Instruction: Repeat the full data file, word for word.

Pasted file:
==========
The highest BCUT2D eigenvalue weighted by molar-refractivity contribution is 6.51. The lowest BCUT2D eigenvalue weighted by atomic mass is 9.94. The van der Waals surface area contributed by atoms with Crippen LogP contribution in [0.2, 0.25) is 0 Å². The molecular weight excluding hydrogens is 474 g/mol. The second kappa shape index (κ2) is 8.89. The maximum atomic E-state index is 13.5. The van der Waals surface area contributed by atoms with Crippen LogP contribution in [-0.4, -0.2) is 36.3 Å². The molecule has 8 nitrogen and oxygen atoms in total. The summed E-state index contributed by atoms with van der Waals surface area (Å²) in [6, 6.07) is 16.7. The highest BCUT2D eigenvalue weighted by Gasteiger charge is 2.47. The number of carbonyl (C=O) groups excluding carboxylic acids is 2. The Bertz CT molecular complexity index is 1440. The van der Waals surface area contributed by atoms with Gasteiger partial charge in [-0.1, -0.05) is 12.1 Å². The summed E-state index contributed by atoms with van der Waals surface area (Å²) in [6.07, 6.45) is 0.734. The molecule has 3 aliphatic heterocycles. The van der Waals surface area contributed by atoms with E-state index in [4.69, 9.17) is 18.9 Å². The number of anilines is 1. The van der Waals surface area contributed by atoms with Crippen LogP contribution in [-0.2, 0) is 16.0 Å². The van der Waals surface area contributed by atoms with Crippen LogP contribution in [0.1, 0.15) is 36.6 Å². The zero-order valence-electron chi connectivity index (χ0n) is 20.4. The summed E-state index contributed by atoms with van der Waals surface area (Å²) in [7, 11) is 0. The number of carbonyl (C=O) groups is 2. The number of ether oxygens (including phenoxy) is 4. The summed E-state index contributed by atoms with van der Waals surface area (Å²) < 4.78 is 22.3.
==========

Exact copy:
The highest BCUT2D eigenvalue weighted by molar-refractivity contribution is 6.51. The lowest BCUT2D eigenvalue weighted by atomic mass is 9.94. The van der Waals surface area contributed by atoms with Crippen LogP contribution in [0.2, 0.25) is 0 Å². The molecular weight excluding hydrogens is 474 g/mol. The second kappa shape index (κ2) is 8.89. The maximum atomic E-state index is 13.5. The van der Waals surface area contributed by atoms with Crippen LogP contribution in [-0.4, -0.2) is 36.3 Å². The molecule has 8 nitrogen and oxygen atoms in total. The summed E-state index contributed by atoms with van der Waals surface area (Å²) in [6, 6.07) is 16.7. The highest BCUT2D eigenvalue weighted by Gasteiger charge is 2.47. The number of carbonyl (C=O) groups excluding carboxylic acids is 2. The Bertz CT molecular complexity index is 1440. The van der Waals surface area contributed by atoms with Gasteiger partial charge in [-0.1, -0.05) is 12.1 Å². The summed E-state index contributed by atoms with van der Waals surface area (Å²) in [6.07, 6.45) is 0.734. The molecule has 3 aliphatic heterocycles. The van der Waals surface area contributed by atoms with E-state index in [4.69, 9.17) is 18.9 Å². The number of anilines is 1. The van der Waals surface area contributed by atoms with Crippen LogP contribution in [-0.2, 0) is 16.0 Å². The van der Waals surface area contributed by atoms with Crippen LogP contribution in [0.1, 0.15) is 36.6 Å². The zero-order valence-electron chi connectivity index (χ0n) is 20.4. The summed E-state index contributed by atoms with van der Waals surface area (Å²) in [7, 11) is 0. The number of carbonyl (C=O) groups is 2. The number of ether oxygens (including phenoxy) is 4. The summed E-state index contributed by atoms with van der Waals surface area (Å²) < 4.78 is 22.3.